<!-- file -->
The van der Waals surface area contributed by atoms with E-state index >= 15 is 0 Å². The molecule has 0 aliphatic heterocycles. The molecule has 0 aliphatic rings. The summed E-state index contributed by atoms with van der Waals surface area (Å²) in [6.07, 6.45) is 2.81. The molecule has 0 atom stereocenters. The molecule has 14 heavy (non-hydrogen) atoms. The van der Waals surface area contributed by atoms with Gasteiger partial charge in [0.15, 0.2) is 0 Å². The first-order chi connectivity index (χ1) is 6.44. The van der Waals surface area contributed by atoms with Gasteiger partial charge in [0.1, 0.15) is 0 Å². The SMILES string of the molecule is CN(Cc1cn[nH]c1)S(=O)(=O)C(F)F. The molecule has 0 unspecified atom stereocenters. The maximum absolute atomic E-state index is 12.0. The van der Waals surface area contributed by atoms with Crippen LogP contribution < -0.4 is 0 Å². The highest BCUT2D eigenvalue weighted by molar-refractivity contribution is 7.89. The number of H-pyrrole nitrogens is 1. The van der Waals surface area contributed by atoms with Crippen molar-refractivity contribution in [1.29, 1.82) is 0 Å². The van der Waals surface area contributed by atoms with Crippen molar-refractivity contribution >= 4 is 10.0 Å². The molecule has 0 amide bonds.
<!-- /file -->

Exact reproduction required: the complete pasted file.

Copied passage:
The van der Waals surface area contributed by atoms with E-state index >= 15 is 0 Å². The molecule has 0 aliphatic heterocycles. The molecule has 0 aliphatic rings. The summed E-state index contributed by atoms with van der Waals surface area (Å²) in [6.07, 6.45) is 2.81. The molecule has 0 atom stereocenters. The molecule has 14 heavy (non-hydrogen) atoms. The van der Waals surface area contributed by atoms with Gasteiger partial charge in [0.15, 0.2) is 0 Å². The first-order chi connectivity index (χ1) is 6.44. The van der Waals surface area contributed by atoms with Gasteiger partial charge in [0.1, 0.15) is 0 Å². The SMILES string of the molecule is CN(Cc1cn[nH]c1)S(=O)(=O)C(F)F. The molecule has 0 unspecified atom stereocenters. The maximum absolute atomic E-state index is 12.0. The van der Waals surface area contributed by atoms with Crippen LogP contribution < -0.4 is 0 Å². The highest BCUT2D eigenvalue weighted by molar-refractivity contribution is 7.89. The number of H-pyrrole nitrogens is 1. The van der Waals surface area contributed by atoms with Crippen molar-refractivity contribution in [1.29, 1.82) is 0 Å². The van der Waals surface area contributed by atoms with Crippen molar-refractivity contribution >= 4 is 10.0 Å². The molecule has 0 amide bonds.